Remembering veterans

To the Editor:

On Veterans’ Day, our families wish to remember all of our veterans, including our family members who served in all of the major wars from the Gulf War to Vietnam, Korea, WWII, WWI, the Spanish American War and the Civil War.

We are disappointed with the removal of statues of Confederate generals, and thereby contributing to rewriting U.S. history. We believe these statues were placed to commemorate the service of some brilliant military minds, and they were not meant to be racist. About 150 Confederate generals graduated from West Point and served during the Civil War.

The Civil War was fought to preserve the Union, and many Americans from the North and South fought huge battles which raged from 1861-1865, and they are part of our history.

Our family relates to the experiences of two members who fought in many battles during the Civil War.

Sgt. First Class John B. Jones, my wife’s [Elizabeth Ann (Jones) Moskowitz] grandfather, and William E. Jones, my wife’s great uncle, were from the Arcade/Sandusky, N.Y., area and were in an upstate New York cavalry regiment.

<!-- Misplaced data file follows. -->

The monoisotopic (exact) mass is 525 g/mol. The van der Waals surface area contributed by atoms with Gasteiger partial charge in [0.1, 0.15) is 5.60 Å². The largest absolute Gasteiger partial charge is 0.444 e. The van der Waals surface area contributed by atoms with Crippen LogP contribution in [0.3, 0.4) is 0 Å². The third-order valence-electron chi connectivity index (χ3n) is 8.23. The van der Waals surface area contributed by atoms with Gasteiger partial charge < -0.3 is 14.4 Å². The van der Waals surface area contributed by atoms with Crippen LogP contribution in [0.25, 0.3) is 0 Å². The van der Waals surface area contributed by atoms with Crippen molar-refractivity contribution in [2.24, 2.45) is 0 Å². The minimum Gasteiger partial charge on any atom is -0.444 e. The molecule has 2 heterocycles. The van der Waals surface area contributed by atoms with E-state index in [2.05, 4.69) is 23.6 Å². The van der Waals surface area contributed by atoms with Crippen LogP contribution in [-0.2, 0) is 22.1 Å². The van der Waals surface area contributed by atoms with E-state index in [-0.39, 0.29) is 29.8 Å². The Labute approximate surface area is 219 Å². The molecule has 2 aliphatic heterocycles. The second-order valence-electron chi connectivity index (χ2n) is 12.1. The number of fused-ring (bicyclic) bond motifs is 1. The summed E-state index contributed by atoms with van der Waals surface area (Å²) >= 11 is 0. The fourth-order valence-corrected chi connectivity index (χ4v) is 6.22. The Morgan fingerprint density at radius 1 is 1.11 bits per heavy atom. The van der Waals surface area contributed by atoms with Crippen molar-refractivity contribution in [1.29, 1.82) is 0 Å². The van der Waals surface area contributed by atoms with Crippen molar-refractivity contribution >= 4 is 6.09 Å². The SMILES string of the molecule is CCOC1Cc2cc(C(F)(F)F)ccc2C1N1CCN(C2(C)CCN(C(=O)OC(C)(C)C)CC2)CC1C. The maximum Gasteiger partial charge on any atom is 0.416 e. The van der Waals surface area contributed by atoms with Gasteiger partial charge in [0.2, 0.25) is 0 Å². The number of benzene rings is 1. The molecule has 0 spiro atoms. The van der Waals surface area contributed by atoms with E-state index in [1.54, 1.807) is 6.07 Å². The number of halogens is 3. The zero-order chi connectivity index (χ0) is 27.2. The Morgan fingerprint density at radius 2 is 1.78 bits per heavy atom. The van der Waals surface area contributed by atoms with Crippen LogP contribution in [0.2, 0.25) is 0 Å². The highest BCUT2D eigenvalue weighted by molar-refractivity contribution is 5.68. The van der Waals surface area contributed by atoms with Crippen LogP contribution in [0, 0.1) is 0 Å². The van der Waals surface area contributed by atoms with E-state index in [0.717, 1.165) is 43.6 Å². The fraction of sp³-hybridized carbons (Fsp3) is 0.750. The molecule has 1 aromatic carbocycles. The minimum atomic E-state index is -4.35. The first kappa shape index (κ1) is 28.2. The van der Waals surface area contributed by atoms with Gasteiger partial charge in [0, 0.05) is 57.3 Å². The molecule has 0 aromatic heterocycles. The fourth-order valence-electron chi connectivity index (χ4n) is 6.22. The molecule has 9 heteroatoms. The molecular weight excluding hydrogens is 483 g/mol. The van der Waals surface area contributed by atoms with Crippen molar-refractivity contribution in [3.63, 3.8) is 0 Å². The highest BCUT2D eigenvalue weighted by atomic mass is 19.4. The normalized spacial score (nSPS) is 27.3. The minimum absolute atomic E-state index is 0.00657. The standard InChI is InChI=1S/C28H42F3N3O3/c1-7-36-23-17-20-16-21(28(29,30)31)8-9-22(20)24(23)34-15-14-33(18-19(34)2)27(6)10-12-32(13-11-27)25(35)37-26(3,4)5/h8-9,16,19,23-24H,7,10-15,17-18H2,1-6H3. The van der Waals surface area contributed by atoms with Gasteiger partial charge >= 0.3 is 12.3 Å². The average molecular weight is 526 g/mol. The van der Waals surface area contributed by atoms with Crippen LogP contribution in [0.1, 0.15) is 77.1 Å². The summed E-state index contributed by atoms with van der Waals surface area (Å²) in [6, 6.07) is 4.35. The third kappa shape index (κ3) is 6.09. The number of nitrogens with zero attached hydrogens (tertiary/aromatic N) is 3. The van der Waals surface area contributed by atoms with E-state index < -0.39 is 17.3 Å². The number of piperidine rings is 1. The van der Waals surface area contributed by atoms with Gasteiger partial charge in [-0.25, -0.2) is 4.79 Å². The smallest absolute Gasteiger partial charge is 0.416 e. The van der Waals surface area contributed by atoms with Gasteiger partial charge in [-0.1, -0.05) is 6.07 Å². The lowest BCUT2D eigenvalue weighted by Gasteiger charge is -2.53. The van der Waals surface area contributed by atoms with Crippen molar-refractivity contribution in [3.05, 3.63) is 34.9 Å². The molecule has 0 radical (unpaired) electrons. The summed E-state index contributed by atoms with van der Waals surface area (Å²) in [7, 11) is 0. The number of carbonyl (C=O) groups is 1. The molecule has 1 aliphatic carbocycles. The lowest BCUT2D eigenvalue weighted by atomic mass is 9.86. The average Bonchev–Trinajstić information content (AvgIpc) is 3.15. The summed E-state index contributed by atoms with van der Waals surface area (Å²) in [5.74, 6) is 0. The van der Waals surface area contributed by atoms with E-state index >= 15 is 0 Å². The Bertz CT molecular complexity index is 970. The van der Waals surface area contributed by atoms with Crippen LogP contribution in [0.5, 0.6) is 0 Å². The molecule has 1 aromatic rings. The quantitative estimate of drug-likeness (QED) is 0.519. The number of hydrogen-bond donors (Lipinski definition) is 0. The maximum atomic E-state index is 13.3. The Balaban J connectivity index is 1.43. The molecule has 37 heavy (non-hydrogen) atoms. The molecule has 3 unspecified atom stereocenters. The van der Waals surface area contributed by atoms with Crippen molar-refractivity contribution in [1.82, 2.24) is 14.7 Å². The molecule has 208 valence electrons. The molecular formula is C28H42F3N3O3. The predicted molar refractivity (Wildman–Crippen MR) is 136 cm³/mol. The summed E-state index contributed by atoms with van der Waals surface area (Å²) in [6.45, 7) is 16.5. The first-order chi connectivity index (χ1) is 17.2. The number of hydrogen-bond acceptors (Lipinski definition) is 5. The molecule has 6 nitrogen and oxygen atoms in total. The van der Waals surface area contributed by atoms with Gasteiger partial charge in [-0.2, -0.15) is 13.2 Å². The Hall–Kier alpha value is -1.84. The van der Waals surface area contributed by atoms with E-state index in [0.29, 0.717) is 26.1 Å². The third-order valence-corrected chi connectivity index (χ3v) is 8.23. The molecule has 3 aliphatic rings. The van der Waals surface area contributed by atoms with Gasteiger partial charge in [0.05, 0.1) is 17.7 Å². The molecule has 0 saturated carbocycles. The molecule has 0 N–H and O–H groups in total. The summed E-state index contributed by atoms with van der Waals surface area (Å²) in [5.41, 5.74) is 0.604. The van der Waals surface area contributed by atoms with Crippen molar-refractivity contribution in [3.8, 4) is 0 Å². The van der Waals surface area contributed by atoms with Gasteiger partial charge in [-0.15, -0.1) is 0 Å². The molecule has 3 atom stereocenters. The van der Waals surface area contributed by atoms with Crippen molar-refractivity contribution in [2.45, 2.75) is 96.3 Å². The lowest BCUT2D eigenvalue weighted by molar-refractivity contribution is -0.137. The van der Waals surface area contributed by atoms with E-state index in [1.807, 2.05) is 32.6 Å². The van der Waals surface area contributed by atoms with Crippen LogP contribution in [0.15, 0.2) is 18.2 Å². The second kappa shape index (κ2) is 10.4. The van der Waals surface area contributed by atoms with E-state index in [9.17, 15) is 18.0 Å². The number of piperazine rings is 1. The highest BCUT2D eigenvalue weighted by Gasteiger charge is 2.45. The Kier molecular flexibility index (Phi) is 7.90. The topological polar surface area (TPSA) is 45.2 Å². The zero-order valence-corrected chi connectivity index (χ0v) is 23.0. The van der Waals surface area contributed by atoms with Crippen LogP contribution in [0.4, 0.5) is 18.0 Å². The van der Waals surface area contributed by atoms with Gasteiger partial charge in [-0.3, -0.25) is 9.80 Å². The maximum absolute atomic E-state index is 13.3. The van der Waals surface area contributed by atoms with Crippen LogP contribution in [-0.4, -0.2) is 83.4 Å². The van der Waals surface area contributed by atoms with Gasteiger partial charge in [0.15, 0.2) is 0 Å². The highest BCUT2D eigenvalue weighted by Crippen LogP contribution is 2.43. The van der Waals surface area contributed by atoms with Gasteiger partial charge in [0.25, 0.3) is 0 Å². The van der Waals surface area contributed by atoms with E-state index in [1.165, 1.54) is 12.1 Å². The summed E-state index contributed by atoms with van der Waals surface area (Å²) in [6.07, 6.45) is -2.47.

The following are excerpts from a few of Jones’ letters to his sister Ann Jones:

Madison Court House, Va, Aug. 8, 1862. “Last week there were three regiments of us sent out from Culpepper to Orange Court House. The rebels fell back to the village. G and H companies had an awful fight with them for a little while.”

Centerville, Va., Oct. 29, 1862. “Well, Ann, we had a very severe skirmish with the rebels since we left camp. There were two regiments of our cavalry on picket duty in a place called Thoroughfare Gap. The rebels came out one morning and drove them out.”

Amosville, Va., July 27, 1863. “We crossed the Rappahannock River … a part of our division had a right smart skirmish with the rebel Gen. Longstreet’s corps.”

Stevensburg, Va., Dec. 6, 1863. “Our division was left on the left side of the Rapidan River. The rebels had strong rifle pits … They tried to shell us out of those buildings. The 2nd New York Cavalry relieved us.”

March 7, 1865. “Was taken prisoner on Mount Jackson in Shenandoah Valley.”

Jones was force marched to Staunton, Va., then Charlottesville, and then ended up in a prison in Richmond. He was released on April 4, 1865, in the area of Annapolis, Md.

We should not be obliterating U.S. history. Leave the statues standing and honor all veterans.

Donald Moskowitz

Londonderry, N.H.


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